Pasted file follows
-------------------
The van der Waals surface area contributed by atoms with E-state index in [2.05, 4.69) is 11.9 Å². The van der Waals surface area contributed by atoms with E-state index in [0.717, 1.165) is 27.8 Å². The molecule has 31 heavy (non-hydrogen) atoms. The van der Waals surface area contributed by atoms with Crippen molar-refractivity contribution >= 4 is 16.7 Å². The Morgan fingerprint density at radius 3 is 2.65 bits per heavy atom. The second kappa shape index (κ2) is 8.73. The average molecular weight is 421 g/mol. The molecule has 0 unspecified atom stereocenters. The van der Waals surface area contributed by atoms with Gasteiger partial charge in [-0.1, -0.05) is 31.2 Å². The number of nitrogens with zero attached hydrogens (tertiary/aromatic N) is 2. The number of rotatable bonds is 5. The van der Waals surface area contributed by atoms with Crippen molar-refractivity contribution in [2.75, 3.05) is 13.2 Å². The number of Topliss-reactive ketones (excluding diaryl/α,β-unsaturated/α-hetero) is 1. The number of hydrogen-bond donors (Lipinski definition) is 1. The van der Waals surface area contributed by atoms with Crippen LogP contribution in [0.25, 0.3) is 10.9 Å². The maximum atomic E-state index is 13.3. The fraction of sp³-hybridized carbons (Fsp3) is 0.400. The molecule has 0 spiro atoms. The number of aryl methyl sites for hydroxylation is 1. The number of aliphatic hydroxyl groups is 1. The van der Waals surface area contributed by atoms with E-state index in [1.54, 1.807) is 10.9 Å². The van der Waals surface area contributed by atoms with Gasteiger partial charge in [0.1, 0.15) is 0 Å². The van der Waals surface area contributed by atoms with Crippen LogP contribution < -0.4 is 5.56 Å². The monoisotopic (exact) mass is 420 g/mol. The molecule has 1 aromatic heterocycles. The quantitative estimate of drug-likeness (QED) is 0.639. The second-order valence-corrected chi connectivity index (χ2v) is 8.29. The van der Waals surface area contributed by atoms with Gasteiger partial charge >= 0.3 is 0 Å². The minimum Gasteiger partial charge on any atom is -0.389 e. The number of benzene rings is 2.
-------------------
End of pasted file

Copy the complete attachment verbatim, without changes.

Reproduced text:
The van der Waals surface area contributed by atoms with E-state index in [2.05, 4.69) is 11.9 Å². The van der Waals surface area contributed by atoms with E-state index in [0.717, 1.165) is 27.8 Å². The molecule has 31 heavy (non-hydrogen) atoms. The van der Waals surface area contributed by atoms with Crippen molar-refractivity contribution >= 4 is 16.7 Å². The Morgan fingerprint density at radius 3 is 2.65 bits per heavy atom. The second kappa shape index (κ2) is 8.73. The average molecular weight is 421 g/mol. The molecule has 0 unspecified atom stereocenters. The van der Waals surface area contributed by atoms with Gasteiger partial charge in [-0.1, -0.05) is 31.2 Å². The number of nitrogens with zero attached hydrogens (tertiary/aromatic N) is 2. The number of rotatable bonds is 5. The van der Waals surface area contributed by atoms with Crippen molar-refractivity contribution in [2.75, 3.05) is 13.2 Å². The number of Topliss-reactive ketones (excluding diaryl/α,β-unsaturated/α-hetero) is 1. The number of hydrogen-bond donors (Lipinski definition) is 1. The van der Waals surface area contributed by atoms with Crippen LogP contribution in [0.25, 0.3) is 10.9 Å². The maximum atomic E-state index is 13.3. The fraction of sp³-hybridized carbons (Fsp3) is 0.400. The molecule has 0 spiro atoms. The number of aryl methyl sites for hydroxylation is 1. The number of aliphatic hydroxyl groups is 1. The van der Waals surface area contributed by atoms with E-state index in [1.54, 1.807) is 10.9 Å². The van der Waals surface area contributed by atoms with Gasteiger partial charge in [0.1, 0.15) is 0 Å². The van der Waals surface area contributed by atoms with Crippen LogP contribution < -0.4 is 5.56 Å². The monoisotopic (exact) mass is 420 g/mol. The molecule has 1 aromatic heterocycles. The quantitative estimate of drug-likeness (QED) is 0.639. The second-order valence-corrected chi connectivity index (χ2v) is 8.29. The van der Waals surface area contributed by atoms with Gasteiger partial charge >= 0.3 is 0 Å². The minimum Gasteiger partial charge on any atom is -0.389 e. The number of benzene rings is 2.